Elta Automotive explains the function of a fuel vaporiser, before providing some of the common causes and symptoms of the component’s failure.
Elta has recently launched a range of fuel vaporisers, primarily for Ford diesel applications, through its VXPRO sense and control electronics programme. The fuel vaporiser is a relatively new component, designed to improve the diesel particulate filter (DPF) regeneration process and further reduce harmful emissions from the engine’s exhaust gas. DPF regeneration requires extremely high temperatures in order for soot – that builds up during day-to-day driving – to be removed from the DPF by combustion. When the driving conditions do not allow for this temperature to be reached in the exhaust system, additional processes must be introduced to raise the heat.
Traditionally, post injection of unburned diesel fuel into the combustion chamber provides the catalyst and raises temperatures. However, this has been found to cause oil dilution, leading to premature engine wear or more frequent servicing.
What is the function of a fuel vaporiser?
Fuel vaporisers help to solve this problem, lowering emissions whilst prolonging engine life. Rather than being injected directly into the combustion chamber, fuel is directed to the fuel vaporiser. The vaporiser then uses an integrated, electrically heated glow plug to evaporate the fuel, before injecting it into the exhaust gas stream ahead of the catalytic converter/diesel oxidation catalyst.
Vaporised hydrocarbons are then burnt on the catalytic converter, releasing energy from exothermal chemical reactions and raising the temperature before the DPF, allowing for regeneration to occur without oil dilution or the need for additional cooling. With the introduction of fuel vaporisers, vehicles can achieve more frequent DPF regeneration under lower loads and even at idle.
Fuel vaporisers commonly feature on Ford passenger vehicles, and whilst the technology boasts improved engine life and reliability, it is believed that many Ford DPF issues stem directly from the failure of this part. As such, the demand for the component within the automotive aftermarket is on an upward trend that is predicted to continue over the coming years.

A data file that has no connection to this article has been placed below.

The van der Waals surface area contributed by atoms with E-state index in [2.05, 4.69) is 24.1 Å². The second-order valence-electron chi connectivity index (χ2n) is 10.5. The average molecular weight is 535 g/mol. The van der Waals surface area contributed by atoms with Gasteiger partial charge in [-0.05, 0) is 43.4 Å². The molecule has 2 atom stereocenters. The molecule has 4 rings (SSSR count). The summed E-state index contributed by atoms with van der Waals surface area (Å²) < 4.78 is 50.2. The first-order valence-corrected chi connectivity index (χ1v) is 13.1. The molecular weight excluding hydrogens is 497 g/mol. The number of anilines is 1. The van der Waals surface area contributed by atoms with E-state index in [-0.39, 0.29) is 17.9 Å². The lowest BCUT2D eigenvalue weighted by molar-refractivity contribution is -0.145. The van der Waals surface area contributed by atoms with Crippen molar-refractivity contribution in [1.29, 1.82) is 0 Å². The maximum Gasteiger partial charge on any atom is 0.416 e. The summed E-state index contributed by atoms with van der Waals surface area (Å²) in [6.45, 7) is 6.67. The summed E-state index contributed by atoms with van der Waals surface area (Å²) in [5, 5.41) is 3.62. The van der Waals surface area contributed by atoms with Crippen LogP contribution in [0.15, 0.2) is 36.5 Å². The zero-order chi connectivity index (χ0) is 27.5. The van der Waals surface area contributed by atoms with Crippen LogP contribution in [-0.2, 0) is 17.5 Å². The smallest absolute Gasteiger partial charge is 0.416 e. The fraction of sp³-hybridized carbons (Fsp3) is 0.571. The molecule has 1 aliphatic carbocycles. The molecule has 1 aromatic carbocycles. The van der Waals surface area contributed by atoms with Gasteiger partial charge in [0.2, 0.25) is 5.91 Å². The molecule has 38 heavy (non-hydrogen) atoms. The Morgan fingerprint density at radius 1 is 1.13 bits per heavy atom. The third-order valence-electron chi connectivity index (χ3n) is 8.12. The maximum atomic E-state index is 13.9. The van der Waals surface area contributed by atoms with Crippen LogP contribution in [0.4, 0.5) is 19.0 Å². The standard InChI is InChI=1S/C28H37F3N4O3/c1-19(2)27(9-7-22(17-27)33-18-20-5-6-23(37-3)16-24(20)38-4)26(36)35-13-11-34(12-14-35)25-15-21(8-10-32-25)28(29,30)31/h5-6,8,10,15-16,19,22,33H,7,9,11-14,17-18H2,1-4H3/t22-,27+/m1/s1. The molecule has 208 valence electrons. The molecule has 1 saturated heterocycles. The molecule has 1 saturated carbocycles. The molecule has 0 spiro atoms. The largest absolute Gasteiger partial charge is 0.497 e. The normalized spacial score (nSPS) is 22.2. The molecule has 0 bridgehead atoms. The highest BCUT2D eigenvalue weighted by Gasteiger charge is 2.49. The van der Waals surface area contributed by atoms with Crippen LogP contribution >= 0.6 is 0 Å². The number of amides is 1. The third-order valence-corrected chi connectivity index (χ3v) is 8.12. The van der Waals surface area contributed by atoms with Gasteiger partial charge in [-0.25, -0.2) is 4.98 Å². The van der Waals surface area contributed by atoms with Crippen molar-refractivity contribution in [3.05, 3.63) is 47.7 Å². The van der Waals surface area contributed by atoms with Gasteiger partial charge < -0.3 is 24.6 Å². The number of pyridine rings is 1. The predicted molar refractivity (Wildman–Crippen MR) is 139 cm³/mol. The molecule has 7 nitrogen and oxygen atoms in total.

Symptoms of fuel vaporiser failure
When the fuel vaporiser fails, DPF regeneration cannot occur. This will cause the engine management light or engine service message to appear. Fault codes will usually point to a DPF issue. The vehicle may enter limp home or limited power mode until the fault is rectified. Common fault codes for the Ford Mondeo, which is highly prone to fuel vaporiser failure, are as follows:
■ P246B-00: Vehicle conditions incorrect for diesel particulate filter regeneration.
■ P2463-00: Diesel particulate filter – soot accumulation.
■ P24A4-00: Diesel particulate filter restriction – soot accumulation too high (Bank 1)
Causes of fuel vaporiser failure
The most common cause of fuel vaporiser failure is clogging. When the outlet nozzle becomes clogged with soot, the component will fail. Cleaning the nozzle is generally not possible, so replacement is required.
Overheating can also cause failure, which is usually caused by a lack of fuel being supplied to the component, and can point to problems with the fuel pump.
If the glow plug inside of the vaporiser fails, fuel will not be vaporised before entering the process, which may result in dark smoke from the exhaust. After replacing the component, fault codes can be cleared and DPF regeneration can be initiated once the engine reaches the required temperature.